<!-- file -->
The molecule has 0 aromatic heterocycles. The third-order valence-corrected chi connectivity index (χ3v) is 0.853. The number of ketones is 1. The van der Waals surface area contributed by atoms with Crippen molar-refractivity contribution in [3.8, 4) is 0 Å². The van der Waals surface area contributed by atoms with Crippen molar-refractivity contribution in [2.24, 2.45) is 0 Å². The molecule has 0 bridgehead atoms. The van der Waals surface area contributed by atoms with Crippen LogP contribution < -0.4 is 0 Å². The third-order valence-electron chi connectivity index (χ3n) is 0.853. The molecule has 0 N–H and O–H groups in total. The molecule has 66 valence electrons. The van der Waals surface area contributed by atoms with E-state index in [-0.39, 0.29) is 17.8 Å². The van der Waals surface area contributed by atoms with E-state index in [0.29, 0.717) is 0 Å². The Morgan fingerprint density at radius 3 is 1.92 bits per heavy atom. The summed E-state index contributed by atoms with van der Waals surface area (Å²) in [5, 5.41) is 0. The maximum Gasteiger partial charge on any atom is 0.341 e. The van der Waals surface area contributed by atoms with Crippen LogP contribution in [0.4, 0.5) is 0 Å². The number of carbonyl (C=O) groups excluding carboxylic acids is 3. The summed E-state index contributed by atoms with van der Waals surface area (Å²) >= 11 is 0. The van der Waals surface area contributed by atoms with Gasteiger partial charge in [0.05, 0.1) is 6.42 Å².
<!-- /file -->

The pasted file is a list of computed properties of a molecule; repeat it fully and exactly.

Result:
The molecule has 0 aromatic heterocycles. The third-order valence-corrected chi connectivity index (χ3v) is 0.853. The number of ketones is 1. The van der Waals surface area contributed by atoms with Crippen molar-refractivity contribution in [3.8, 4) is 0 Å². The van der Waals surface area contributed by atoms with Crippen molar-refractivity contribution in [2.24, 2.45) is 0 Å². The molecule has 0 bridgehead atoms. The van der Waals surface area contributed by atoms with Crippen LogP contribution < -0.4 is 0 Å². The third-order valence-electron chi connectivity index (χ3n) is 0.853. The molecule has 0 N–H and O–H groups in total. The molecule has 66 valence electrons. The van der Waals surface area contributed by atoms with E-state index in [-0.39, 0.29) is 17.8 Å². The van der Waals surface area contributed by atoms with E-state index in [0.29, 0.717) is 0 Å². The Morgan fingerprint density at radius 3 is 1.92 bits per heavy atom. The summed E-state index contributed by atoms with van der Waals surface area (Å²) in [5, 5.41) is 0. The maximum Gasteiger partial charge on any atom is 0.341 e. The van der Waals surface area contributed by atoms with Crippen LogP contribution in [0.4, 0.5) is 0 Å². The number of carbonyl (C=O) groups excluding carboxylic acids is 3. The summed E-state index contributed by atoms with van der Waals surface area (Å²) >= 11 is 0. The van der Waals surface area contributed by atoms with Gasteiger partial charge in [0.05, 0.1) is 6.42 Å².